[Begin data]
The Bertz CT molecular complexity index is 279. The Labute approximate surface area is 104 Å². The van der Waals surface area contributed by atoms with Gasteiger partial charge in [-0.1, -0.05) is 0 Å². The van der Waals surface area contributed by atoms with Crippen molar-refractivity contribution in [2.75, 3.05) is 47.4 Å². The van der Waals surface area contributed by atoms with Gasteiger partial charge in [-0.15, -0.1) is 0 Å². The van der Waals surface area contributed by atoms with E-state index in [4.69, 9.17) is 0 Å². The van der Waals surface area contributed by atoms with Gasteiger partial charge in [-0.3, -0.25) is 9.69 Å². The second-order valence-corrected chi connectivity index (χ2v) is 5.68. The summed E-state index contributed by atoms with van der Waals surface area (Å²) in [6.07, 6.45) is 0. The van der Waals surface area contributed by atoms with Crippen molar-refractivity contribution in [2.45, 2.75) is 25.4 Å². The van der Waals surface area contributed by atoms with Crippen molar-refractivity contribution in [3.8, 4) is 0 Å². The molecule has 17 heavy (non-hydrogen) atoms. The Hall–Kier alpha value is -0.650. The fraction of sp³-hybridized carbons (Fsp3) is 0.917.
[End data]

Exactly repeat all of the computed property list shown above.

The Bertz CT molecular complexity index is 279. The Labute approximate surface area is 104 Å². The van der Waals surface area contributed by atoms with Gasteiger partial charge in [-0.1, -0.05) is 0 Å². The van der Waals surface area contributed by atoms with Crippen molar-refractivity contribution in [2.75, 3.05) is 47.4 Å². The van der Waals surface area contributed by atoms with Gasteiger partial charge in [-0.15, -0.1) is 0 Å². The van der Waals surface area contributed by atoms with E-state index in [4.69, 9.17) is 0 Å². The van der Waals surface area contributed by atoms with Gasteiger partial charge in [-0.3, -0.25) is 9.69 Å². The second-order valence-corrected chi connectivity index (χ2v) is 5.68. The summed E-state index contributed by atoms with van der Waals surface area (Å²) in [6.07, 6.45) is 0. The van der Waals surface area contributed by atoms with Crippen molar-refractivity contribution in [2.45, 2.75) is 25.4 Å². The van der Waals surface area contributed by atoms with Crippen molar-refractivity contribution in [3.8, 4) is 0 Å². The molecule has 17 heavy (non-hydrogen) atoms. The Hall–Kier alpha value is -0.650. The fraction of sp³-hybridized carbons (Fsp3) is 0.917.